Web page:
Emily Dickinson: Untitled, Unregulated, and Unchained

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You know her name. You’ve seen it following quoted lines of poetry; printed on greeting cards, cross-stitched and framed on your grandmother’s bathroom wall, and engraved into silver lockets. Regarded as one of the greatest American poets, you are no stranger to her work. You know her name. Say it.

Emily Dickinson.

And boy, was she a wierdo! …admittedly, most geniuses are. Emily Dickinson dedicated most of her privileged, reclusive life to her art. She employed a brilliance for lyricism, unconventional form, syntactical experimentation, and set the course for possibilities of poetic craft. The use of fragmentation in her poetry cuts away excessive wordiness, and gets right to the heart of the matter. This compressed lyric utilization with it’s distinctive refusal to conform became a trademark of modernist poetry in the 20th century. So, yeah, she’s kind of a big deal.

Most of Dickinson’s work relies heavily on the musical quality of her verse. One approach to organizing her poems was writing in the structure of the “fourteener”. This meter is the form of nursery rhymes, ballads, and church hymns. Ballads were originally used for storytelling, where the lyrics were set to music. When reading Dickinson’s poetry aloud, one can easily pick up on the rhythmic quality composing the images that tell the story. The provided example of Emily Dickinson’s poetry read aloud has no music, but the animation and gentle cadence of the speaker’s voice provide a melodic undertone for the story.

NATURE
Along with the selected reading above, Dickinson’s work reflects a strong reverence for the natural world. This appreciation for nature is conveyed through a number of references and reoccurring images. In poem #627,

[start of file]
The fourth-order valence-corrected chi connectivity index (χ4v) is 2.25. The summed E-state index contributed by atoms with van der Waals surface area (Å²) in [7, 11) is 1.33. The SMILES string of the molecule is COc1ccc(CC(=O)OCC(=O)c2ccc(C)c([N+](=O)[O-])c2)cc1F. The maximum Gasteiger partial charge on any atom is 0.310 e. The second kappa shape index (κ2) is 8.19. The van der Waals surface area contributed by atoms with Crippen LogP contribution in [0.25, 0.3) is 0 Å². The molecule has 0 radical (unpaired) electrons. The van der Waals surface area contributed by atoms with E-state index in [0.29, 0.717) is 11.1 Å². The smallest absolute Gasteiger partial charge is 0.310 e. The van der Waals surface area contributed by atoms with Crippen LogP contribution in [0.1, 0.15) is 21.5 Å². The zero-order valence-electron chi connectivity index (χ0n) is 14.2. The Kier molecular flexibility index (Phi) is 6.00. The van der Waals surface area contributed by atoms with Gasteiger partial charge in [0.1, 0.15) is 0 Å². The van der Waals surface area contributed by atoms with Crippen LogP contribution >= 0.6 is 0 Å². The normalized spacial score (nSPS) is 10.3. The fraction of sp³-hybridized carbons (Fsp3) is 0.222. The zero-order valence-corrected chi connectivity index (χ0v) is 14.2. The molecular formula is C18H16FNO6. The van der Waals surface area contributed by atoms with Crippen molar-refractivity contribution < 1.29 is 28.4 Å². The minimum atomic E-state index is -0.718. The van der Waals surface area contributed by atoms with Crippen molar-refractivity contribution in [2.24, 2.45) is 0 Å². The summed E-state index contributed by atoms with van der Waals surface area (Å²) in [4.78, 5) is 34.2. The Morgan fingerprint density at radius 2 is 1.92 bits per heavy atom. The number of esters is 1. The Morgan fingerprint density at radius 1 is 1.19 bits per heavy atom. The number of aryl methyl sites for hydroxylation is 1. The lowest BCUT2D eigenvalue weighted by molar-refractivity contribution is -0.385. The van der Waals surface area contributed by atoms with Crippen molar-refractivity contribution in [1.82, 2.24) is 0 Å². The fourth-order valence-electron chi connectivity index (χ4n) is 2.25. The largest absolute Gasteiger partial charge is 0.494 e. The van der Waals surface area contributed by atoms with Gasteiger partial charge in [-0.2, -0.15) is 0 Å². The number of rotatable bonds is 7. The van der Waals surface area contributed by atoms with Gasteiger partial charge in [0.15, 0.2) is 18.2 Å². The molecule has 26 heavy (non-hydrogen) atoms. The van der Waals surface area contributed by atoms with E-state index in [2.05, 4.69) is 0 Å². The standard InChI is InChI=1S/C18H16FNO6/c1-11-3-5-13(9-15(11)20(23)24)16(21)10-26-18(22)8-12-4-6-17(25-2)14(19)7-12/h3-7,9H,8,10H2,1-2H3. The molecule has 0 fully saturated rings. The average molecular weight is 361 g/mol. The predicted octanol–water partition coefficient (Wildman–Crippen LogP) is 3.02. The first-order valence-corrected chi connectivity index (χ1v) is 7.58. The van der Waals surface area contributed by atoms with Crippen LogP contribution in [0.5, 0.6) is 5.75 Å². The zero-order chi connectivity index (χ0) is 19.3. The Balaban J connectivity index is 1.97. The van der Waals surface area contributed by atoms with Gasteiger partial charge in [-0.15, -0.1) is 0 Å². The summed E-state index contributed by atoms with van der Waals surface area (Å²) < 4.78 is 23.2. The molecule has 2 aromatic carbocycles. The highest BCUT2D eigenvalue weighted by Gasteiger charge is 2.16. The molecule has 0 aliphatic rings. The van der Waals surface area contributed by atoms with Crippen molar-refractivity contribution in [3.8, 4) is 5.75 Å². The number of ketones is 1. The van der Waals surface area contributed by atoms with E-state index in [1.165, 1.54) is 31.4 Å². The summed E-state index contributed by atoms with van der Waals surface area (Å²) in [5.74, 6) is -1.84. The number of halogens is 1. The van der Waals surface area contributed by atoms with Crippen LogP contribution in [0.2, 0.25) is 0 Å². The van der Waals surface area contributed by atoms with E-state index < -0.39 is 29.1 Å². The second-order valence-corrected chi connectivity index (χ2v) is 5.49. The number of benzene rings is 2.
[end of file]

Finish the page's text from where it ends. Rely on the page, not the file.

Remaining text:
“The Bees-became as Butterfli...

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...gh I than He- may longer live
He longer must- than I-
For I have but the power to kill,
Without- the power to die-” (p.1691-2)

One thing is clear, and that is Dickinson’s intention to protect and guard “The Owner”. The ending of this poem resonates with the power of the gun, as an instrument of the muse. The tragedy of the inanimate object is that it will never die, because it has never lived. Destined to spend eternity passed from one owner to the next, this Loaded Gun is only worth something when utilized by another.

Emily Dickinson wrote hundreds of short poems in her lifetime. Having read only a very small percentage of her work, it’s clear to me the recognized genius of this woman is well deserved, and that I have more to learn from her. Dickinson’s poetry touches of life, death, nature, religion, sexuality, identity, gender roles, and that’s just the surface.

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